Interviews

STOKLEY - MINT CONDITION'S FRONT MAN TAKES HIS FIRST SOLO FLIGHT

Monday, 17 July 2017 19:16 Charles Waring E-mailPrintPDF

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Though his album is called 'Introducing,' the truth is that Stokley Williams needs no introduction to R&B fans that know their stuff. He's the voice of Mint Condition, of course, the brilliant, multi-faceted Minnesota band once championed by Prince, and who scored memorable Top 10 US R&B hits during the 1990s in the shape of 'Breakin' My Heart (Pretty Brown Eyes),' 'U Send Me Swingin',' and 'What Kind Of Man Would I Be.' Now, though, 49-year-old Stokley is stepping away from the long-running band temporarily to embark on his first solo project during a career in music that stretches back almost 30 years.

He started out as a drummer, playing behind African dance troupes in his hometown, St. Paul, as a juvenile, and later, co-founded Mint Condition (with whom he played drums and sang) with some friends in high school. Influenced by soul, jazz, funk and both African and Latin music, he also fell under hip-hop's spell in the 1980s, forming a short-lived rap group, Royal City Crew. Though Mint Condition has always been his priority, Stokley has participated in a raft of extra-curricular activities as a drummer, vocalist and producer - which include studio and stage appearances alongside Janet Jackson, Karyn White, Johnny Gill, Toni Braxton, Prince, and more recently smooth jazz saxophonist Boney James, rapper Wale, and Robert Glasper Experiment. He also occasionally  plays with another group, the France-based Ursus Minor, when Mint Condition are in down-time mode and at the time of writing is touring the USA with Prince's legendary Purple Rain band, The Revolution.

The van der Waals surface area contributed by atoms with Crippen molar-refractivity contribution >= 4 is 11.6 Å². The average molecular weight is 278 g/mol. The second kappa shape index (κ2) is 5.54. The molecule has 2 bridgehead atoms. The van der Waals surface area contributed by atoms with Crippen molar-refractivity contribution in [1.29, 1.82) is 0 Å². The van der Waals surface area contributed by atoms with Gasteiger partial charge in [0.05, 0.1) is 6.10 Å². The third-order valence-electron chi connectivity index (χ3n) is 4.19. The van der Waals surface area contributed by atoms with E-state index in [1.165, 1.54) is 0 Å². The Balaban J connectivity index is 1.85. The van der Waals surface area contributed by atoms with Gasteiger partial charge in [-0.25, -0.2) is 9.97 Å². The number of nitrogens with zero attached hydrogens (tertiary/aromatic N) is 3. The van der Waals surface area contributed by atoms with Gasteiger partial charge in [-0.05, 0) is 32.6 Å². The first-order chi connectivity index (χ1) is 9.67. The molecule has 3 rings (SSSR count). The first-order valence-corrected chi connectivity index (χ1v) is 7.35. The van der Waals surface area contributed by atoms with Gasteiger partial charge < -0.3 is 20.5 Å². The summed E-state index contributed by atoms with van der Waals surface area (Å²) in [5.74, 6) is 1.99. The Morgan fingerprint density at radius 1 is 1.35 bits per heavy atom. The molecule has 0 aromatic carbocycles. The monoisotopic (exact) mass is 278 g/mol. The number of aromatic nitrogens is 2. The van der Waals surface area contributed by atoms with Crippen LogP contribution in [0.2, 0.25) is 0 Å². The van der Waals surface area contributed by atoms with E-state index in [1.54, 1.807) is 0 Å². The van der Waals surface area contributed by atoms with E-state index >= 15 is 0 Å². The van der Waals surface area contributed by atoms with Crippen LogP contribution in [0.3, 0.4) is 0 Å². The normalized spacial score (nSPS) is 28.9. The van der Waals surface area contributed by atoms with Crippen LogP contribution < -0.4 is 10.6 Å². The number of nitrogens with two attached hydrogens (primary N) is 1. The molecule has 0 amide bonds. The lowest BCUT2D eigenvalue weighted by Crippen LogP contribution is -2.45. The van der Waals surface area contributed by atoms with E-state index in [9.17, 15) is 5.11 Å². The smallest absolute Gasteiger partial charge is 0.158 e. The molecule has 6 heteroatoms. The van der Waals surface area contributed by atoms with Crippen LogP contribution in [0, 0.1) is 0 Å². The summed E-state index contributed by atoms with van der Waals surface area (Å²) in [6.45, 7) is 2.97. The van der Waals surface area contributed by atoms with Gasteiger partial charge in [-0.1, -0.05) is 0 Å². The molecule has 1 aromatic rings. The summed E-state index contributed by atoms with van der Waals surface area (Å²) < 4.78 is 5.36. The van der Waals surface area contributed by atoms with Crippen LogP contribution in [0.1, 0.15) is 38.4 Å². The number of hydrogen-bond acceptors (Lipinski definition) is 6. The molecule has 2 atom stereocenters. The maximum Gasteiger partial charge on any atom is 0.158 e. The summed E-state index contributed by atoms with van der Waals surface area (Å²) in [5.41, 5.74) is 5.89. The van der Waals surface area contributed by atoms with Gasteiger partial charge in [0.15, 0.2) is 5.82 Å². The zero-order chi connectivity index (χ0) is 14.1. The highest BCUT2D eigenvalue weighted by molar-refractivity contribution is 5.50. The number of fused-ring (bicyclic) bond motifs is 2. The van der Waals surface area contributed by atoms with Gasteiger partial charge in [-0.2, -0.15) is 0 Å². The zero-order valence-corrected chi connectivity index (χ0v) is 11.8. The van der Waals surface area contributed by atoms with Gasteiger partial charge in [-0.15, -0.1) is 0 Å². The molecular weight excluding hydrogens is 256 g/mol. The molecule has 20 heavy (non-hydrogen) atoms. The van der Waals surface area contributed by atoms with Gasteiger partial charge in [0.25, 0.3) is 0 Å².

"The whole project is me spreading my wings," says Stokley, talking from San Francisco, explaining the concept behind, 'Introducing,' his long-awaited debut platter. "I'm trying to say and do something different," he continues.  "It's very eclectic. I call it a blend of sonic art pieces. It reflects my upbringing and I just wanted to express that and try to make something that was cohesive as well as very genre-bending but still all one thread."

The album has a big cast of collaborators, which include noted Philly producers Carvin Haggins and Ivan Barias (known for their work with Jill Scott, Ledisi, and Musiq Soulchild) plus songwriters Sam Dew and the A Team. There are also guest spots for keyboardist supreme, Robert Glasper, British R&B singer Estelle, and two cameos from rappers Wale and Omi. The opening cut and first single, 'Level,' is an infectious mid-tempo song with an addictive hook that spotlights Stokley's soulfulness while the rest of the album ranges from impassioned R&B ballads to jazzy dance cuts and sun-drenched Caribbean grooves.

Via an in-depth interview with SJF's Charles Waring, Stokley - who considers himself "an analogue dude in a digital world" - talks about his first solo flight, sheds light on his rich musical background, and discusses the enduring influence of his late mentor, Prince...

Last Updated on Tuesday, 18 July 2017 18:33

 

RISING TO THE TOP - GETTING DOWN WITH L.A. BASSIST/COMPOSER MILES MOSLEY

Thursday, 22 June 2017 11:56 Charles Waring E-mailPrintPDF

 

      altIt's more than probable that the first time most people in the UK came across the name MILES MOSLEY was after perusing the credits on Kamasi Washington's 2015 breakthrough album, 'The Epic.'  Mosley was the de facto bass player on that groundbreaking triple LP and has also accompanied the LA saxophonist on his tours of Europe. In case you didn't know, he's the shades-sporting, beret-wearing dude who brings a cool sense of savoir faire and gangster attitude to upright bass playing.